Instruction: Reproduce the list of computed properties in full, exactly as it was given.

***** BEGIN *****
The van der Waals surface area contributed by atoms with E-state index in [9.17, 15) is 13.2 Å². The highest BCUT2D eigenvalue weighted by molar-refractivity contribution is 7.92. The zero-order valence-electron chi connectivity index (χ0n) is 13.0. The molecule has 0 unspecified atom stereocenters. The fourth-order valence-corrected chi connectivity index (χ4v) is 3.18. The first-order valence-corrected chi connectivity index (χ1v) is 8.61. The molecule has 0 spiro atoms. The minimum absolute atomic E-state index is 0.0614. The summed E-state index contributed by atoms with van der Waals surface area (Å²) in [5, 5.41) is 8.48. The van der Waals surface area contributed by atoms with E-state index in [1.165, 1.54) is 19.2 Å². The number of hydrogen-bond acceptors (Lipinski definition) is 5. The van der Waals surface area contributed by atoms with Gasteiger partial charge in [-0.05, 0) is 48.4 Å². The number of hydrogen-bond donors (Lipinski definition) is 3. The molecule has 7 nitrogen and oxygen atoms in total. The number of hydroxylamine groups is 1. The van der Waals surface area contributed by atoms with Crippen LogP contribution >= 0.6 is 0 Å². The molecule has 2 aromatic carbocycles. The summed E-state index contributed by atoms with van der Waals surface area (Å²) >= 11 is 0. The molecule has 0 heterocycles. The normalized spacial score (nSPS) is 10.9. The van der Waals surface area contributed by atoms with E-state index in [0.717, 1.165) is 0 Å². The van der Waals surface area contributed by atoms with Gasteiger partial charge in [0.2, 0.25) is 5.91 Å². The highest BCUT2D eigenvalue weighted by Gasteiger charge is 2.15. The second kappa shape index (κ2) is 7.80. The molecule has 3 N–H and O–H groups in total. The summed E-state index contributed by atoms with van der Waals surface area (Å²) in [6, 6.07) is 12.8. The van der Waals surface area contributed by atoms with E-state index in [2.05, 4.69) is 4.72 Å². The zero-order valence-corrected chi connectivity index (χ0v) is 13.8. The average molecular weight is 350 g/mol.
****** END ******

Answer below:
The van der Waals surface area contributed by atoms with E-state index in [9.17, 15) is 13.2 Å². The highest BCUT2D eigenvalue weighted by molar-refractivity contribution is 7.92. The zero-order valence-electron chi connectivity index (χ0n) is 13.0. The molecule has 0 unspecified atom stereocenters. The fourth-order valence-corrected chi connectivity index (χ4v) is 3.18. The first-order valence-corrected chi connectivity index (χ1v) is 8.61. The molecule has 0 spiro atoms. The minimum absolute atomic E-state index is 0.0614. The summed E-state index contributed by atoms with van der Waals surface area (Å²) in [5, 5.41) is 8.48. The van der Waals surface area contributed by atoms with E-state index in [1.165, 1.54) is 19.2 Å². The number of hydrogen-bond acceptors (Lipinski definition) is 5. The van der Waals surface area contributed by atoms with Gasteiger partial charge in [-0.05, 0) is 48.4 Å². The number of hydrogen-bond donors (Lipinski definition) is 3. The molecule has 7 nitrogen and oxygen atoms in total. The number of hydroxylamine groups is 1. The van der Waals surface area contributed by atoms with Crippen LogP contribution >= 0.6 is 0 Å². The molecule has 2 aromatic carbocycles. The summed E-state index contributed by atoms with van der Waals surface area (Å²) >= 11 is 0. The molecule has 0 heterocycles. The normalized spacial score (nSPS) is 10.9. The van der Waals surface area contributed by atoms with E-state index in [0.717, 1.165) is 0 Å². The van der Waals surface area contributed by atoms with Gasteiger partial charge in [0.2, 0.25) is 5.91 Å². The highest BCUT2D eigenvalue weighted by Gasteiger charge is 2.15. The second kappa shape index (κ2) is 7.80. The molecule has 3 N–H and O–H groups in total. The summed E-state index contributed by atoms with van der Waals surface area (Å²) in [6, 6.07) is 12.8. The van der Waals surface area contributed by atoms with E-state index in [2.05, 4.69) is 4.72 Å². The zero-order valence-corrected chi connectivity index (χ0v) is 13.8. The average molecular weight is 350 g/mol.